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Robert P. Caples, Jr.
Houston, TX
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Troubled Widow

Structure Strategies

Widow Loses Settlement to Poor Investments


Theresa is still haunted by the call she received at work telling her that her husband, Dan, had been in a terrible car accident. He didn’t survive, leaving his friends and family devastated, and starting Theresa on a lonely journey she never thought she’d take.

The second-worst call came nine years later when her financial advisor informed her that the $800,000 she received in a settlement from Dan’s death was now worth less than $100,000. The same advisor, who represented a big firm in town, had told Theresa nine years earlier that she could do much better in the market with her settlement proceeds than if she went with a proposed structured settlement.

“That was the worst decision I ever made,” she told a Ringler associate recently, “not going with the structure. Now what am I going to do about my retirement?”

(Note: While "Structure Strategies" is based on actual case histories, the names and images of the people involved have been changed to protect their privacy.)

Three Tips to Successfully Manage Sudden Wealth

lottery balls
The recent Mega Millions jackpot was the third largest in U.S. history.

Unless you’ve been living on a deserted island, you’ve probably heard that someone bought the winning ticket for a $1 billion Mega Millions jackpot at a Michigan grocery store in late January. The third largest lottery prize in U.S. history has generated endless talk show discussion on how the winner might handle the winnings. Take the lump sum payment of $739 million (about $530 million after taxes), or the annual payouts instead, starting at $11.3 million after taxes and increasing 5% every year?

A similar conversation takes place thousands of times each year with injured people and their families when considering what to do with the proceeds of a settlement. And like Michigan’s lottery winner, they face many of the same financial, emotional and relationship challenges common to anyone who suddenly comes into a lot of money (albeit with a few less zeroes attached).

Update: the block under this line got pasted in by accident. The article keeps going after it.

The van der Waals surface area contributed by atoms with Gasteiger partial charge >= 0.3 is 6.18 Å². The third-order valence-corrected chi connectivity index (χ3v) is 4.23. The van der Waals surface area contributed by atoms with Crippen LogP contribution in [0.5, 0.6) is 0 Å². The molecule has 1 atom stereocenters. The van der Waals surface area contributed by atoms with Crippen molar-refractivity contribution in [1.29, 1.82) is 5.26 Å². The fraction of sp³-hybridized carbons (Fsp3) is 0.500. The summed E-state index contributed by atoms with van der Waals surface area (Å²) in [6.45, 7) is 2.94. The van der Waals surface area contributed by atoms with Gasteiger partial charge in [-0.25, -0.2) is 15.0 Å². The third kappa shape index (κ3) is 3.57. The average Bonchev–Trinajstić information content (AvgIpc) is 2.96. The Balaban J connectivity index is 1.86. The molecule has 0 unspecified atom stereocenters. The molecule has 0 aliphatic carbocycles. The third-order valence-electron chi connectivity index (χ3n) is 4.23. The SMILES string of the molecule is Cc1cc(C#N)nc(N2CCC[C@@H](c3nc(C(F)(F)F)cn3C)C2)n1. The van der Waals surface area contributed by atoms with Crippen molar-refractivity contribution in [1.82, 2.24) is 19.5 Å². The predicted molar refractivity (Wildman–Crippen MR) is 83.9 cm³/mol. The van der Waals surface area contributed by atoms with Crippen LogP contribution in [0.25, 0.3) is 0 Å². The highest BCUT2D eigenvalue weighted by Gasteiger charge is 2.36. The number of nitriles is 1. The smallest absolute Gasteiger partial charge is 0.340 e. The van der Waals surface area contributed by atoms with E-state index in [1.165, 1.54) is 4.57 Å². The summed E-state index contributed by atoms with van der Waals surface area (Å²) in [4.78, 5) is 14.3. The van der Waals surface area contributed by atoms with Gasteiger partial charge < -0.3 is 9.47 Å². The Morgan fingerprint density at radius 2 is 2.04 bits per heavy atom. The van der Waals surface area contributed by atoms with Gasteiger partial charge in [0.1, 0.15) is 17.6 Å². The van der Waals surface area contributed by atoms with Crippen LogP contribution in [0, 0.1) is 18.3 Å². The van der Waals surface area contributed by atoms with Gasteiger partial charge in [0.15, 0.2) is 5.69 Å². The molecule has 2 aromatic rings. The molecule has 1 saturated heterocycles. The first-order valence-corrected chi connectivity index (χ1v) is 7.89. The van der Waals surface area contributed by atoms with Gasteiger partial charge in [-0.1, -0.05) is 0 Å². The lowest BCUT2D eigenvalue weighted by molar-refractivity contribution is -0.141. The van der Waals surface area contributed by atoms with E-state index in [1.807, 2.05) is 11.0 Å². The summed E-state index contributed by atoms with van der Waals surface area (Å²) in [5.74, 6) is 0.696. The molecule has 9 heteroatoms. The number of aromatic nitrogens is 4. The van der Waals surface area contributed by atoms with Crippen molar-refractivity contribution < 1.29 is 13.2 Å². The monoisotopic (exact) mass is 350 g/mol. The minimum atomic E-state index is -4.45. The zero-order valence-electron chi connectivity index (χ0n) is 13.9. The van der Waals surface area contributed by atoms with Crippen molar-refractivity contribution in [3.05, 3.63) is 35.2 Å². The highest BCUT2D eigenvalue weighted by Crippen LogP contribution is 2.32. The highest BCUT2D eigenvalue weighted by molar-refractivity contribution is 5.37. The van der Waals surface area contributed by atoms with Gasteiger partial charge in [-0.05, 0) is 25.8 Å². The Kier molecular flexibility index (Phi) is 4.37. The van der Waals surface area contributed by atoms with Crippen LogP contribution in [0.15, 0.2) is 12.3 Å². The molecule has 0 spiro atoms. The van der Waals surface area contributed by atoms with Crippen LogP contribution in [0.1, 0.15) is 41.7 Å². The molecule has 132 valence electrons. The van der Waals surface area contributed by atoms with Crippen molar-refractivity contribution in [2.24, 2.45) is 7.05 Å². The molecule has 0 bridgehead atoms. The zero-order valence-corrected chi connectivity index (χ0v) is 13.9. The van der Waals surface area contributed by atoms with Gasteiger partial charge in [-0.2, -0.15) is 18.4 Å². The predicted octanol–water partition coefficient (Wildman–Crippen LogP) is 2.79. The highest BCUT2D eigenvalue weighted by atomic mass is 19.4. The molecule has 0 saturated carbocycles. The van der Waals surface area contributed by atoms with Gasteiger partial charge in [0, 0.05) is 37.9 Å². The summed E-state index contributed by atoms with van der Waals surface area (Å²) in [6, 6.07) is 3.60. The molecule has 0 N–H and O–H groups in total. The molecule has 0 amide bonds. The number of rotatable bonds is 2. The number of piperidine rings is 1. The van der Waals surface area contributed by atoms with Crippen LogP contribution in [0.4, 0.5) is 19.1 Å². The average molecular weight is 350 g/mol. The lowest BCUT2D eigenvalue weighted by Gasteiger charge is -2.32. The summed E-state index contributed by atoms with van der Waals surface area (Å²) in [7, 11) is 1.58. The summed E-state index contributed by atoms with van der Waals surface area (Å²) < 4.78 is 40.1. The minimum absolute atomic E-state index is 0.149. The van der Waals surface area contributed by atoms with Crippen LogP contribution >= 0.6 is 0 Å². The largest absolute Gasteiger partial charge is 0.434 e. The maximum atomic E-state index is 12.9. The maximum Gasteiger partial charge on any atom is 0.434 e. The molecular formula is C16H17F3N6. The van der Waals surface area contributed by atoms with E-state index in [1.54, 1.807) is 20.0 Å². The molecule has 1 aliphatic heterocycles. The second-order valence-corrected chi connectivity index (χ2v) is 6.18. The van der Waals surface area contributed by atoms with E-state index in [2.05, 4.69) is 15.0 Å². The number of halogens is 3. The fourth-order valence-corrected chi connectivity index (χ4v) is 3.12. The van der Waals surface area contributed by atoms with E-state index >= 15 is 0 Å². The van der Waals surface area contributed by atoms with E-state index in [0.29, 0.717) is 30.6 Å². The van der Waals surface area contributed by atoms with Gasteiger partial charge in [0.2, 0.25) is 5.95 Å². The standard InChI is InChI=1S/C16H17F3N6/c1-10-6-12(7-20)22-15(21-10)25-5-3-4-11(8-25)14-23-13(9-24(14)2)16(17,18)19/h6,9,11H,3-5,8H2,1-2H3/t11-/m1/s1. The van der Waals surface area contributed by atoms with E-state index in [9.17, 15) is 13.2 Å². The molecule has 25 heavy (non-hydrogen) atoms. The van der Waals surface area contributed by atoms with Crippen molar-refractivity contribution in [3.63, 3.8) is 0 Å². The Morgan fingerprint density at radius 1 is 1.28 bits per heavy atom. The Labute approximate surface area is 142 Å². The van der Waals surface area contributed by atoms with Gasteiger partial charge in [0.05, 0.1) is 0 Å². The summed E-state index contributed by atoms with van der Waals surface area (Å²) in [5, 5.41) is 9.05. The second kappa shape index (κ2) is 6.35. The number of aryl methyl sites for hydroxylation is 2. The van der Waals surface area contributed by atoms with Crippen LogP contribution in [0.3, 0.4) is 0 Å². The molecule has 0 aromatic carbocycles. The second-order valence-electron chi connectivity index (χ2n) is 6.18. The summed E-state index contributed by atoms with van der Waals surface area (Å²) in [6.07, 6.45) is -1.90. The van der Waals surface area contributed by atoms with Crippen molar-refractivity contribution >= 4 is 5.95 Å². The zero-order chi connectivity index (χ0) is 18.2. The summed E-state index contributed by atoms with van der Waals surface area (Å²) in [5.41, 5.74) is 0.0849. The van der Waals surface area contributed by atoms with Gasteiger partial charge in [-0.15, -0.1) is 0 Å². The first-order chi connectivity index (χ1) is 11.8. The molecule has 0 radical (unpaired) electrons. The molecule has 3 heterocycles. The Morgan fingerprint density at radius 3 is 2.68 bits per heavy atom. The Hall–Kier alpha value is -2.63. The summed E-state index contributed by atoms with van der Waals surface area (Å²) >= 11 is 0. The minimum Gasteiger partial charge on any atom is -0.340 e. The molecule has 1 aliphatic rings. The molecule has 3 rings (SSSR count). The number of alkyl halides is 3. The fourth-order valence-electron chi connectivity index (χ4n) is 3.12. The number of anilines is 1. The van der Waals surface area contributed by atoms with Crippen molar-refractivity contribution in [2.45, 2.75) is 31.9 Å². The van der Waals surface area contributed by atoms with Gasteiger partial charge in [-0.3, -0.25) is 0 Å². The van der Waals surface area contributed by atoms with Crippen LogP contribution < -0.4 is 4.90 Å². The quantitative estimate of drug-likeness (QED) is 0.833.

First recognize that a big financial change for someone not used to handling money makes them highly vulnerable, says Susan Bradley, founder of the Sudden Money Institute. Friends, family and others with get-rich schemes often come out of the woodwork. Horror stories abound that include bankruptcy, murder, robbery, drug abuse and ruined relationships. Sadly, we’ve heard similar stories after an injury victim receives a big chunk of cash.

The good news is that after the initial shock and disorientation, people can go on to wisely turn a financial windfall into long-term security and happiness. Whether it's winning the lottery or receiving a big inheritance, a bonus, a tax refund or an injury settlement, here are three tips from the experts:

1) Keep the Details Confidential

This may be difficult for either a lottery winner or a settlement recipient, but the fewer people outside of a trusted circle who know the details, the better. Lots of money attracts attention from the news media, friends, family and scammers. Staying under the radar as long as possible will also create breathing space for better decision making. The Michigan lottery winner has yet to come forward publicly.